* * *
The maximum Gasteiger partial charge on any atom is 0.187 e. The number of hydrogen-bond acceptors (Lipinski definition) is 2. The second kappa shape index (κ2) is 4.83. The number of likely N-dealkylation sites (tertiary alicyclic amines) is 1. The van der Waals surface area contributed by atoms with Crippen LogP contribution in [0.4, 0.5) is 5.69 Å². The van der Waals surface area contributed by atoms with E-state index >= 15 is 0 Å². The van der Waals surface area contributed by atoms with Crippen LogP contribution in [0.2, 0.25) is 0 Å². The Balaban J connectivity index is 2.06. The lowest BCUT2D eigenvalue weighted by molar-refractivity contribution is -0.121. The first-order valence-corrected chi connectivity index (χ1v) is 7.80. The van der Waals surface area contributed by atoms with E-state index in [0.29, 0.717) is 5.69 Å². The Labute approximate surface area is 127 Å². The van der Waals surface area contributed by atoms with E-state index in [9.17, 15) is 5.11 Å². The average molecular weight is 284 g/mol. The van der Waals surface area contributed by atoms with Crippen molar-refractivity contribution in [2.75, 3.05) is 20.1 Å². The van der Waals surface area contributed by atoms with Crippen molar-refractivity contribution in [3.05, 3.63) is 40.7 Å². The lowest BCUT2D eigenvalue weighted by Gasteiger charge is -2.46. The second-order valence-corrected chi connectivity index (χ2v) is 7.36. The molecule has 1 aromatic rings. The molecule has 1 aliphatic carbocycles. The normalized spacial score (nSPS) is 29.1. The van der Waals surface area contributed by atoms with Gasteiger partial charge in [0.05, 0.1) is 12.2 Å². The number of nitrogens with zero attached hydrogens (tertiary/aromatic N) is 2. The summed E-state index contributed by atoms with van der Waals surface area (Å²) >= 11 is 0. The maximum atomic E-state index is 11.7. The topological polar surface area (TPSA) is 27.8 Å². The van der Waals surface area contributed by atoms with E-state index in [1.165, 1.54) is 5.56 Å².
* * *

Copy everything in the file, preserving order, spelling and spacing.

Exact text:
The maximum Gasteiger partial charge on any atom is 0.187 e. The number of hydrogen-bond acceptors (Lipinski definition) is 2. The second kappa shape index (κ2) is 4.83. The number of likely N-dealkylation sites (tertiary alicyclic amines) is 1. The van der Waals surface area contributed by atoms with Crippen LogP contribution in [0.4, 0.5) is 5.69 Å². The van der Waals surface area contributed by atoms with E-state index >= 15 is 0 Å². The van der Waals surface area contributed by atoms with Crippen LogP contribution in [0.2, 0.25) is 0 Å². The Balaban J connectivity index is 2.06. The lowest BCUT2D eigenvalue weighted by molar-refractivity contribution is -0.121. The first-order valence-corrected chi connectivity index (χ1v) is 7.80. The van der Waals surface area contributed by atoms with E-state index in [0.29, 0.717) is 5.69 Å². The Labute approximate surface area is 127 Å². The van der Waals surface area contributed by atoms with E-state index in [9.17, 15) is 5.11 Å². The average molecular weight is 284 g/mol. The van der Waals surface area contributed by atoms with Crippen molar-refractivity contribution in [2.75, 3.05) is 20.1 Å². The van der Waals surface area contributed by atoms with Crippen molar-refractivity contribution in [3.05, 3.63) is 40.7 Å². The lowest BCUT2D eigenvalue weighted by Gasteiger charge is -2.46. The second-order valence-corrected chi connectivity index (χ2v) is 7.36. The molecule has 1 aromatic rings. The molecule has 1 aliphatic carbocycles. The normalized spacial score (nSPS) is 29.1. The van der Waals surface area contributed by atoms with Gasteiger partial charge in [0.05, 0.1) is 12.2 Å². The number of nitrogens with zero attached hydrogens (tertiary/aromatic N) is 2. The summed E-state index contributed by atoms with van der Waals surface area (Å²) >= 11 is 0. The maximum atomic E-state index is 11.7. The topological polar surface area (TPSA) is 27.8 Å². The van der Waals surface area contributed by atoms with E-state index in [1.165, 1.54) is 5.56 Å².